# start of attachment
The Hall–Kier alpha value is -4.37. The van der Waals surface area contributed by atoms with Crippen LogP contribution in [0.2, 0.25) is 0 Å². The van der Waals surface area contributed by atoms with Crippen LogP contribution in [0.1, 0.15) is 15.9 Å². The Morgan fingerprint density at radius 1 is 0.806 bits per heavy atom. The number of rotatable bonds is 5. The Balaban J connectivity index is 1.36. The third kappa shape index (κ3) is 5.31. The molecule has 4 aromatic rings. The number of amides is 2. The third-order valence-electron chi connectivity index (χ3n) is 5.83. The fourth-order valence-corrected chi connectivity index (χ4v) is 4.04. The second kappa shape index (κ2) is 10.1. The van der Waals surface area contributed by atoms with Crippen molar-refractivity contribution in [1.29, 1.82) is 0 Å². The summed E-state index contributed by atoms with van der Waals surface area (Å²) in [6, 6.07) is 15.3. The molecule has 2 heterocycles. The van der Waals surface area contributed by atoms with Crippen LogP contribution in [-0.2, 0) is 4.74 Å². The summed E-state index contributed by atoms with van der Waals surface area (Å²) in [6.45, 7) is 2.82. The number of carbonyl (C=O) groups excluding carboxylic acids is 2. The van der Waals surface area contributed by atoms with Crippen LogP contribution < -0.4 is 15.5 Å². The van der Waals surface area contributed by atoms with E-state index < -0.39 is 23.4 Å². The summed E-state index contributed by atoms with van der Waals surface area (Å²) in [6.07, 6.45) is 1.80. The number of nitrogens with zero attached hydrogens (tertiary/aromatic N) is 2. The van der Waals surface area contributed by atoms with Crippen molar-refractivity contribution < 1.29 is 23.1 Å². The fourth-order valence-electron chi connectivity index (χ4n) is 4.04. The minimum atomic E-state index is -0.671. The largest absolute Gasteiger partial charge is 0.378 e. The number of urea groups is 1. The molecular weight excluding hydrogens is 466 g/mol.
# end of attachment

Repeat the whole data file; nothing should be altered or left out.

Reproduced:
The Hall–Kier alpha value is -4.37. The van der Waals surface area contributed by atoms with Crippen LogP contribution in [0.2, 0.25) is 0 Å². The van der Waals surface area contributed by atoms with Crippen LogP contribution in [0.1, 0.15) is 15.9 Å². The Morgan fingerprint density at radius 1 is 0.806 bits per heavy atom. The number of rotatable bonds is 5. The Balaban J connectivity index is 1.36. The third kappa shape index (κ3) is 5.31. The molecule has 4 aromatic rings. The number of amides is 2. The third-order valence-electron chi connectivity index (χ3n) is 5.83. The fourth-order valence-corrected chi connectivity index (χ4v) is 4.04. The second kappa shape index (κ2) is 10.1. The van der Waals surface area contributed by atoms with Crippen molar-refractivity contribution in [1.29, 1.82) is 0 Å². The summed E-state index contributed by atoms with van der Waals surface area (Å²) in [6, 6.07) is 15.3. The molecule has 2 heterocycles. The van der Waals surface area contributed by atoms with Crippen LogP contribution in [-0.2, 0) is 4.74 Å². The summed E-state index contributed by atoms with van der Waals surface area (Å²) in [6.45, 7) is 2.82. The number of carbonyl (C=O) groups excluding carboxylic acids is 2. The van der Waals surface area contributed by atoms with Crippen LogP contribution < -0.4 is 15.5 Å². The van der Waals surface area contributed by atoms with E-state index < -0.39 is 23.4 Å². The summed E-state index contributed by atoms with van der Waals surface area (Å²) in [6.07, 6.45) is 1.80. The number of nitrogens with zero attached hydrogens (tertiary/aromatic N) is 2. The van der Waals surface area contributed by atoms with Crippen molar-refractivity contribution < 1.29 is 23.1 Å². The fourth-order valence-electron chi connectivity index (χ4n) is 4.04. The minimum atomic E-state index is -0.671. The largest absolute Gasteiger partial charge is 0.378 e. The number of urea groups is 1. The molecular weight excluding hydrogens is 466 g/mol.